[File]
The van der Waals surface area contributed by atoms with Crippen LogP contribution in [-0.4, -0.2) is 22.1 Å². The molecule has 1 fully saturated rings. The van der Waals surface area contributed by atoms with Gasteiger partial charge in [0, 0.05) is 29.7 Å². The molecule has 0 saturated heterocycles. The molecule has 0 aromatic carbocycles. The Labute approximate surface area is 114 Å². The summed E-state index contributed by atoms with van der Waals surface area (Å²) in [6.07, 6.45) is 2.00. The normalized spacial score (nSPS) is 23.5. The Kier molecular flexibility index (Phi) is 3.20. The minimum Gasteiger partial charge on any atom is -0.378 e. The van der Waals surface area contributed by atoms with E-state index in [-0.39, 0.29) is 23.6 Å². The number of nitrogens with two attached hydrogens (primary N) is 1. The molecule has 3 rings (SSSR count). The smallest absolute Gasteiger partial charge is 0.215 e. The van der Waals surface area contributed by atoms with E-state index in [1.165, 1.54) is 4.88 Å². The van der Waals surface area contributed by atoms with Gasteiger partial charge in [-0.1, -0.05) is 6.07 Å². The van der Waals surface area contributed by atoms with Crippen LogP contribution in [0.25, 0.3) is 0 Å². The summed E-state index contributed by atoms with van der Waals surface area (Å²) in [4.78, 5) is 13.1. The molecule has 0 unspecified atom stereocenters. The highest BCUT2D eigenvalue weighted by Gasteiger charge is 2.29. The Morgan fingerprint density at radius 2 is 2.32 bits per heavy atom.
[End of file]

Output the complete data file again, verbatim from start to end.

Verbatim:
The van der Waals surface area contributed by atoms with Crippen LogP contribution in [-0.4, -0.2) is 22.1 Å². The molecule has 1 fully saturated rings. The van der Waals surface area contributed by atoms with Gasteiger partial charge in [0, 0.05) is 29.7 Å². The molecule has 0 saturated heterocycles. The molecule has 0 aromatic carbocycles. The Labute approximate surface area is 114 Å². The summed E-state index contributed by atoms with van der Waals surface area (Å²) in [6.07, 6.45) is 2.00. The normalized spacial score (nSPS) is 23.5. The Kier molecular flexibility index (Phi) is 3.20. The minimum Gasteiger partial charge on any atom is -0.378 e. The van der Waals surface area contributed by atoms with E-state index in [-0.39, 0.29) is 23.6 Å². The number of nitrogens with two attached hydrogens (primary N) is 1. The molecule has 3 rings (SSSR count). The smallest absolute Gasteiger partial charge is 0.215 e. The van der Waals surface area contributed by atoms with E-state index in [1.165, 1.54) is 4.88 Å². The van der Waals surface area contributed by atoms with Gasteiger partial charge in [-0.1, -0.05) is 6.07 Å². The van der Waals surface area contributed by atoms with Crippen LogP contribution in [0.25, 0.3) is 0 Å². The summed E-state index contributed by atoms with van der Waals surface area (Å²) in [4.78, 5) is 13.1. The molecule has 0 unspecified atom stereocenters. The highest BCUT2D eigenvalue weighted by Gasteiger charge is 2.29. The Morgan fingerprint density at radius 2 is 2.32 bits per heavy atom.